Nucleic acid extraction methods are key to molecular biology, and are routinely utilized in many applications in both medical and biological sciences.  Nucleic acids were first extracted in 1869 by Friedrich Miescher, when he was studying the chemical nature of the nuclei of white blood cells.  In 1953, Rosalind Franklin, James Watson, and Francis Crick determined the structure of deoxyribonucleic acid (DNA), winning James Watson, Francis Crick, and Maurice Wilkins (Rosalind Franklin’s boss) the Nobel Prize in Medicine in 1962.  Their work showed that DNA was made up of two strands of long chains of individual nucleic acid molecules (called nucleotides) wound around each other in a helix.  This discovery made it very clear that DNA was a perfect molecule for storing, and copying vast amounts of information – making it ideally suited to store the “blueprints” for cells, and therefore life forms.  Later, in 1968, Gobind Khorana, along with Marshall W. Nirenberg and Robert W. Holley, won the Nobel Prize for demonstrating how the order (sequence) in which the nucleotides are joined together in strands of ribonucleic acid (RNA) could be translated into chains of amino acids to make proteins – one of the primary building blocks of cells.  Collectively these discoveries, as well as many others, have given us a clear understanding the kinds of information that are stored in cells, how this information is copied, and how it is used to direct the formation and metabolisms of living things.  Further studies of nucleic acid molecules form the core of the field of molecular biology, which has allowed us to discover disease-related DNA sequences, including those related to cancer, genetic diseases, and microbial infection.  Molecular biology has also shed light on virtually every aspect of the life sciences.

Nucleic acid extraction can be divided into 3 steps, which can be optimized depending on the sample type and downstream applications for which the nucleic acids will be used.  The steps are:

1) Breaking open the tissues and cells

2) Removing proteins, lipids and other contaminants from the nucleic acids

3) Transferring the nucleic acids to water, or a buffer solution that will preserve them without interfering with subsequent work

Nucleic acid extraction methods

Nucleic extraction methods can be widely characterized into two different types:

  • Solution-based methods
  • Solid-phase based methods

Solution-based methods

Many of the early methods for nucleic acid extraction depended on grinding frozen biological samples, and then mixing them with solutions of chemicals devised to make it possible to purify RNA and/or DNA.

1. Cesium Chloride Gradient Centrifugation (with Ethidium Bromide)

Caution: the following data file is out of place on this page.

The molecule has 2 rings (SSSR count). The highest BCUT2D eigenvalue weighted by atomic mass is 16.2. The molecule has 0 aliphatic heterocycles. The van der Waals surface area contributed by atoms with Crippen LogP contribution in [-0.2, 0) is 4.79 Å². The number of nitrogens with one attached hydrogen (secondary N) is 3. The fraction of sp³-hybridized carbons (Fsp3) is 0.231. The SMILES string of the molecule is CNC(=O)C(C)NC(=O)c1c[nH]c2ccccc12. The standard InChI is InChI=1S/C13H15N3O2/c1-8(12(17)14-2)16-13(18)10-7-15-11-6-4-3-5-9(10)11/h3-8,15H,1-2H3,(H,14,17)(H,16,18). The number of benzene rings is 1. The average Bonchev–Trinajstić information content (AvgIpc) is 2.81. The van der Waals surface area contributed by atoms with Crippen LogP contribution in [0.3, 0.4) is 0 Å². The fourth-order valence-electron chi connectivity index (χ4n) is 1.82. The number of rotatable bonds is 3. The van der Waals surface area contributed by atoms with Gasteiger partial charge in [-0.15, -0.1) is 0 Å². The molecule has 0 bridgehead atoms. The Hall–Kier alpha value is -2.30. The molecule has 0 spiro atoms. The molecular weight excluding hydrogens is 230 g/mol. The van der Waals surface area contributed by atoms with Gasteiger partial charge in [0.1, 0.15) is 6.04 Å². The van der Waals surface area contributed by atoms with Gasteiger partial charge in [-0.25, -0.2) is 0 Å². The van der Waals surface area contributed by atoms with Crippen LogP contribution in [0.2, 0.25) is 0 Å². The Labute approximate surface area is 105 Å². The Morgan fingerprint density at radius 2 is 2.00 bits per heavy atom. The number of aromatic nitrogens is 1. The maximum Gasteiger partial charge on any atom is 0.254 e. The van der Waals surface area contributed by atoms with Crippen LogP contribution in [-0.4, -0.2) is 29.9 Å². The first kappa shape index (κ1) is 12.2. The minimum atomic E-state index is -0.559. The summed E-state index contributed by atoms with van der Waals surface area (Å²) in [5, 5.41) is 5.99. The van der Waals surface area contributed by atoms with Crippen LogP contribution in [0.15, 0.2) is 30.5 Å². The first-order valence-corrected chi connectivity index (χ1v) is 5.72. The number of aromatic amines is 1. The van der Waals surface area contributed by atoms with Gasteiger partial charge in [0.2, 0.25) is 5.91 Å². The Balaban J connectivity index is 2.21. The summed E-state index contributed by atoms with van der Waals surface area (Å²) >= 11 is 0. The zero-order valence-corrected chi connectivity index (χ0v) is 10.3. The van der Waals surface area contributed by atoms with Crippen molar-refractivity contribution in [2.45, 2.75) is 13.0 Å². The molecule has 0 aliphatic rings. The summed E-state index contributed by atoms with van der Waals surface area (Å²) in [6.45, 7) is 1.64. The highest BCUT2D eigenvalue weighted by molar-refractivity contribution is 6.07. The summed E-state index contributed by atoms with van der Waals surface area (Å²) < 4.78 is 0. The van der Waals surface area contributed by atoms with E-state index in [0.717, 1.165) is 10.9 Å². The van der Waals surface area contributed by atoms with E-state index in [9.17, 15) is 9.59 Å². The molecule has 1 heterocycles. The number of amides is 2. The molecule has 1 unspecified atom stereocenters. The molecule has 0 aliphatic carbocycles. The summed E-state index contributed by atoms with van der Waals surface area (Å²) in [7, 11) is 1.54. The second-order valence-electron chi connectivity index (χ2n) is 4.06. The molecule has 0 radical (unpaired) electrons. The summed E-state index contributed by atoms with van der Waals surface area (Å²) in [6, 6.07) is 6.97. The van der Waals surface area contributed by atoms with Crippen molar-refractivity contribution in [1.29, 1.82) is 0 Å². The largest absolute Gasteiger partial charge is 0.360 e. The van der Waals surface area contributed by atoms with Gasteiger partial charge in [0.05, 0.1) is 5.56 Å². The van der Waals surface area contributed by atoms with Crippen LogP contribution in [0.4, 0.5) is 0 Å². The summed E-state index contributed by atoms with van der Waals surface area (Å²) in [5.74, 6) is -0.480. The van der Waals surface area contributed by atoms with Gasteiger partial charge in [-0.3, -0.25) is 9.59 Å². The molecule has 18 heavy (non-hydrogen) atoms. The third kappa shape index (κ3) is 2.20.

This method is based on the phenomena of buoyant and specific density. Cesium chloride (CsCl) is an extremely dense salt.  When solutions of this salt are subjected to centrifugation at very high speeds (typically >100,000 rpm), the CsCl sets up a concentration gradient, where it is highly concentrated at one end, or side, of the centrifuge tube that it’s in, and much less concentrated at the other.  If the centrifugation process is ended gently, with the centrifuge slowing down slowly, the denser solution (with a higher CsCl concentration) will settle to the bottom of the tube, maintaining the concentration gradient for some time.  Other molecules dissolved in the solution will separate themselves according to how dense they are, with the denser molecules going toward the bottom of the tube, and less dense molecules moving toward the top.  When DNA is in the presence of  a molecule called ethidium bromide, it will bind to it and become fluorescent when under UV light.  The ethidium bromide also adjusts the density of DNA so that it moves toward the center of the tube upon centrifugation.  Contaminants will move to different positions, and therefore will be separated from the DNA, which can be easily seen and recovered since it will be fluorescent.  Subsequent steps will then separate the DNA from the CsCl and ethidium bromide.  This technique is particularly effective for separating plasmids – which are small DNA strands that bacteria use to share information on antibiotic resistance with each other, and mitochondrial DNA, and other specific DNA molecules that bind to characteristic amounts of ethidium bromide, and therefore will have unique densities. It is easy to separate mitochondrial and plasmid DNA.  These nucleic acids are arranged in highly coiled (called supercoiled) circular patterns.  DNA that is not supercoiled (like much longer chromosomal DNA species) bind to different amounts of ethidium bromide, and have a different density – making them easy to separate from the plasmid DNA.